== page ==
So, what goes into a Greenpoint? The drink consists of two ounces of rye whiskey and a half ounce of yellow Chartreuse. Then add another half ounce of sweet vermouth. The last two ingredients are pinches of angostura bitters and orange bitters. Take all the ingredients and put them in a mixing glass with ice. Next, stir and strain it into a cocktail glass. Finally, top it off with a lemon twist garnish. Continue reading →
When conjuring images of legendary bartenders, you might be reminded of Tom Cruise doing the Hippy Hippy Shake in Cocktail. While their scene is more chic and the cocktails are more artfully crafted, the bartenders at The Regal in Williamsburg are having no less fun (and are arguably no less charming) than Tom Cruise’s character in that film.
We stopped by on a Sunday night a few weeks ago to meet and drink with Adam Lipiec, one of The Regal’s star bartenders. Adam’s a native of Poland and had bartended in Europe—in his home country, Ibiza, and London—before coming to New York. Aside from immediately noticing that Adam’s a genuinely friendly tall drink of water, you’ll spot him mixing drinks with incredible flair. He gracefully tosses a napkin and twirls it around to have it touch down delicately on the back of his hand as if it’s a butterfly landing on a flower petal. Drinks get shaken with a vigorous flourish, and shakers flip in the air and get thrown behind his back with the ease of a master juggler. Some of the cocktails require use of a blowtorch; if you’re in a fiery mood, get The Spitfire—sotol, pineapple, lime, jalapeño infused agave, for $10. Continue reading →
Every summer, someone I know calls for an impromptu celebration of a sunny Greenpoint day in the form of a picnic. Each time, I always show up with the same thing – Watermelon Soju, a boozy pureed watermelon punch that is dangerously (or gloriously) stronger than it tastes.
Watermelon Soju is no secret to anyone familiar with Koreatown’s best offerings but since many people have asked me what goes in it and how I make it, I decided to quench all your curious minds here on Greenpointers. Continue reading →
There are few pleasures in life greater than rounding off the working day with a well- earned beverage at your favorite bar. And when that beverage costs next to nothing, the pleasure is even greater, which is why happy hour is pretty much always the best time of day.
We’ve rounded up a list of practically every happy hour in Greenpoint for you to work through at your leisure. From $2.50 wine at Boulevard Tavern to ‘bottomless champagne’ at Le Gamin, we reckon we’ve got everyone covered!
Key to happiness: ☺ – Extra Happy Value ★ – Food Deals ♥ – Editor’s Picks
Achilles Heel 180 West Street (At Green St.) Weekdays 4pm-7pm – $5 drafts – $8 glass of wine – $9 cocktail (seasonal classics) – $12 for 6 oysters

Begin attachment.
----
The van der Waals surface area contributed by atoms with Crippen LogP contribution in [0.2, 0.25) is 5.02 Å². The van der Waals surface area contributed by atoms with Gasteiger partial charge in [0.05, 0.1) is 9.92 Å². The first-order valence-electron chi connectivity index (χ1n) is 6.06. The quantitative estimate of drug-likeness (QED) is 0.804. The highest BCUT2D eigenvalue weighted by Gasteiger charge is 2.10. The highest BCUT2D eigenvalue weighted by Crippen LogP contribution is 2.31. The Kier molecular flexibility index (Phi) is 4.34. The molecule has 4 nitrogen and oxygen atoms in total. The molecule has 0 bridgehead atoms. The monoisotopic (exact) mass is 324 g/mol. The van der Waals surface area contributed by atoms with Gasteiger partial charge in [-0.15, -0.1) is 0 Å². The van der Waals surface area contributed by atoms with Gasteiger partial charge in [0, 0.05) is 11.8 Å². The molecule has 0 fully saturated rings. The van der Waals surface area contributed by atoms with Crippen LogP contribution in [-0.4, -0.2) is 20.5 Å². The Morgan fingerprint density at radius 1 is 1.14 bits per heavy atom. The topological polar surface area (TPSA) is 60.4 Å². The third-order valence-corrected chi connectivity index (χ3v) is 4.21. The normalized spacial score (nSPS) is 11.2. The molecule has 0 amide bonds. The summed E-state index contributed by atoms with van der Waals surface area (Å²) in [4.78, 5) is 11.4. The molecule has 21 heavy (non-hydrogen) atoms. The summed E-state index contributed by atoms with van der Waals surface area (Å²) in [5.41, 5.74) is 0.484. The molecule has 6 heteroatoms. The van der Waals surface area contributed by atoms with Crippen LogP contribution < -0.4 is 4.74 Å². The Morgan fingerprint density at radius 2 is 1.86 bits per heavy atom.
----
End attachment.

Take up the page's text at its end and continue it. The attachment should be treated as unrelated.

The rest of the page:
★♥ Alameda 195 Franklin Street (at Green St.) Weekdays & Sundays 5pm-7pm – $5 prosecco/cortada margarita/draught beer – $7 tequila shot and 1/2 pint of beer – $11 Boquerone & tomato toast with a vermouth & club soda – $12 Burger and 1/2 pint of beer
★♥Adelina’s 159 Greenpoint Avenue (between Leonard St. and Manhattan Ave.) Weekdays 5pm-7pm – $5 craft beer pints – $8 quartinos of organic sangiovese, pinot grigio & prosecco – Glass of organic sangiovese, pinot grigio or prosecco with olive bowl: $9 – Glass of organic sangiovese, pinot grigio or prosecco with cheese plate: $17 – Craft beer pint & “The Original” pizza fritta: $15
Beloved 674 Manhattan Avenue (between Norman Ave. and Nassau Ave.) Daily 5pm-8pm – $8 house cocktails (+ daily cocktail special is $8 all night) Continue reading →
Recently it was announced that Eat (124 Meserole Avenue) would no longer be functioning as a full time restaurant but instead will be shifting its focus onto the idea of ‘a handmade lifestyle through cultivation’. Owner Jordan Colon has decided that the space, made internationally famous for its monthly silent meals, will now be mostly dedicated to pottery: selling ceramics and hosting workshops.
There will still be a Silent Meal on the first Sunday of each month (see fb for details), but if the silent treatment isn’t up your street there will be one last chance to experience a full-volume mealtime at Eat during a collaborative brunch event hosted by social dining collective ‘In the Mood For‘. Continue reading →
Its official: Judging by a weekend of gleaming porcelain limbs sunning themselves in McCarren Park, our long-lost love Springtime has finally returned! Which means it’s now time to start thinking about where we can make the most of these warmer days and nights.
When I popped into Aussie newcomer Northern Territory (12 Franklin Street) on Saturday evening I was happy to learn that their rooftop bar is now fully operational. Continue reading →